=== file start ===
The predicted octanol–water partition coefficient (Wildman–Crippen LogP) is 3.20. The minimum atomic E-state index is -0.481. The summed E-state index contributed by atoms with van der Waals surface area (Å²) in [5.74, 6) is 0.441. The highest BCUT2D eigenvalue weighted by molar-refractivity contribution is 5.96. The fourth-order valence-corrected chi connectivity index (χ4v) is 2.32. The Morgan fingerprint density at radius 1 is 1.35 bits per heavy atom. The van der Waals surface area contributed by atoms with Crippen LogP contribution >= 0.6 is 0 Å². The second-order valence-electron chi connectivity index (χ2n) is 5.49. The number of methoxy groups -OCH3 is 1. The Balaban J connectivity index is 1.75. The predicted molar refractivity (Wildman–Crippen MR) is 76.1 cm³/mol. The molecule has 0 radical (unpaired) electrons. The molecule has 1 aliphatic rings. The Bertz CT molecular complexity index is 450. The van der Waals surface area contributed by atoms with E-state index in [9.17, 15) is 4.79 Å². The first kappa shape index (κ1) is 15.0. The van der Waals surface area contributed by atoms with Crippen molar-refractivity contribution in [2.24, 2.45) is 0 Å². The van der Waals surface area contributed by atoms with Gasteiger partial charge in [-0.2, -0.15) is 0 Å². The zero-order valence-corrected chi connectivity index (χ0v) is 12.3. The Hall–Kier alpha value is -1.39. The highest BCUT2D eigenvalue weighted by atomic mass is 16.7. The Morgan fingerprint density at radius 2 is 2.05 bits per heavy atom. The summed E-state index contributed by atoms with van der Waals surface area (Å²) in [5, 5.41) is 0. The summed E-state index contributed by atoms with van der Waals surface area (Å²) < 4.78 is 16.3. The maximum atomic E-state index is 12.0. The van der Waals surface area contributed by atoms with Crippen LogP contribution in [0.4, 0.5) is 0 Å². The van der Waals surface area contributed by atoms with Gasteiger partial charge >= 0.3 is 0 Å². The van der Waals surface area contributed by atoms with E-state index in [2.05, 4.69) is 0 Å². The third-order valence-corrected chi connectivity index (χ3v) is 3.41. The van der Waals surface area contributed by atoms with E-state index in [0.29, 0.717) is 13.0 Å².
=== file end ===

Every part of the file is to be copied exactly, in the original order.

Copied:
The predicted octanol–water partition coefficient (Wildman–Crippen LogP) is 3.20. The minimum atomic E-state index is -0.481. The summed E-state index contributed by atoms with van der Waals surface area (Å²) in [5.74, 6) is 0.441. The highest BCUT2D eigenvalue weighted by molar-refractivity contribution is 5.96. The fourth-order valence-corrected chi connectivity index (χ4v) is 2.32. The Morgan fingerprint density at radius 1 is 1.35 bits per heavy atom. The van der Waals surface area contributed by atoms with Crippen LogP contribution >= 0.6 is 0 Å². The second-order valence-electron chi connectivity index (χ2n) is 5.49. The number of methoxy groups -OCH3 is 1. The Balaban J connectivity index is 1.75. The predicted molar refractivity (Wildman–Crippen MR) is 76.1 cm³/mol. The molecule has 0 radical (unpaired) electrons. The molecule has 1 aliphatic rings. The Bertz CT molecular complexity index is 450. The van der Waals surface area contributed by atoms with E-state index in [9.17, 15) is 4.79 Å². The first kappa shape index (κ1) is 15.0. The van der Waals surface area contributed by atoms with Crippen molar-refractivity contribution in [2.24, 2.45) is 0 Å². The van der Waals surface area contributed by atoms with Gasteiger partial charge in [-0.2, -0.15) is 0 Å². The zero-order valence-corrected chi connectivity index (χ0v) is 12.3. The Hall–Kier alpha value is -1.39. The highest BCUT2D eigenvalue weighted by atomic mass is 16.7. The Morgan fingerprint density at radius 2 is 2.05 bits per heavy atom. The summed E-state index contributed by atoms with van der Waals surface area (Å²) in [5, 5.41) is 0. The summed E-state index contributed by atoms with van der Waals surface area (Å²) < 4.78 is 16.3. The maximum atomic E-state index is 12.0. The van der Waals surface area contributed by atoms with Crippen LogP contribution in [0.4, 0.5) is 0 Å². The van der Waals surface area contributed by atoms with Gasteiger partial charge >= 0.3 is 0 Å². The van der Waals surface area contributed by atoms with E-state index in [2.05, 4.69) is 0 Å². The third-order valence-corrected chi connectivity index (χ3v) is 3.41. The van der Waals surface area contributed by atoms with E-state index in [0.29, 0.717) is 13.0 Å².